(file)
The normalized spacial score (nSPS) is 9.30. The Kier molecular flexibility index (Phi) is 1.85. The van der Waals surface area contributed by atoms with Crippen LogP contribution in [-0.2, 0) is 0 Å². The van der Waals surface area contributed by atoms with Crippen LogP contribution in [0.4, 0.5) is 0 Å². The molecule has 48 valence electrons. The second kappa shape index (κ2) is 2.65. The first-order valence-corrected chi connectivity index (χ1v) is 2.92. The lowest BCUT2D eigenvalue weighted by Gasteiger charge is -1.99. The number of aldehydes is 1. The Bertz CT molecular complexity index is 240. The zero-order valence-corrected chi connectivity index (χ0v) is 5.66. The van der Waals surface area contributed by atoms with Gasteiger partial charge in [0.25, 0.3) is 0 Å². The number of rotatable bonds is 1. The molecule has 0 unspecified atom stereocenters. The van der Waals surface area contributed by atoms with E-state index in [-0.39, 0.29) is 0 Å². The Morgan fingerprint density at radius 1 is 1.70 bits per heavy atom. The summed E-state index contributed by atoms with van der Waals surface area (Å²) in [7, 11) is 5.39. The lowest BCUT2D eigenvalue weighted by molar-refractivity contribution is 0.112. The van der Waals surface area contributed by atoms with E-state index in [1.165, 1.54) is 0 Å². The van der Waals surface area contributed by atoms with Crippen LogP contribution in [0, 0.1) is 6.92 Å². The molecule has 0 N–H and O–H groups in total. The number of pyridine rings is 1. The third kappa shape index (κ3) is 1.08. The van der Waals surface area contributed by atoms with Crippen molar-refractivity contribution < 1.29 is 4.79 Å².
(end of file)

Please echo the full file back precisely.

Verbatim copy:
The normalized spacial score (nSPS) is 9.30. The Kier molecular flexibility index (Phi) is 1.85. The van der Waals surface area contributed by atoms with Crippen LogP contribution in [-0.2, 0) is 0 Å². The van der Waals surface area contributed by atoms with Crippen LogP contribution in [0.4, 0.5) is 0 Å². The molecule has 48 valence electrons. The second kappa shape index (κ2) is 2.65. The first-order valence-corrected chi connectivity index (χ1v) is 2.92. The lowest BCUT2D eigenvalue weighted by Gasteiger charge is -1.99. The number of aldehydes is 1. The Bertz CT molecular complexity index is 240. The zero-order valence-corrected chi connectivity index (χ0v) is 5.66. The van der Waals surface area contributed by atoms with Gasteiger partial charge in [0.25, 0.3) is 0 Å². The number of rotatable bonds is 1. The molecule has 0 unspecified atom stereocenters. The van der Waals surface area contributed by atoms with E-state index in [-0.39, 0.29) is 0 Å². The Morgan fingerprint density at radius 1 is 1.70 bits per heavy atom. The summed E-state index contributed by atoms with van der Waals surface area (Å²) in [7, 11) is 5.39. The lowest BCUT2D eigenvalue weighted by molar-refractivity contribution is 0.112. The van der Waals surface area contributed by atoms with E-state index in [1.165, 1.54) is 0 Å². The van der Waals surface area contributed by atoms with Crippen LogP contribution in [0, 0.1) is 6.92 Å². The molecule has 0 N–H and O–H groups in total. The number of pyridine rings is 1. The third kappa shape index (κ3) is 1.08. The van der Waals surface area contributed by atoms with Crippen molar-refractivity contribution < 1.29 is 4.79 Å².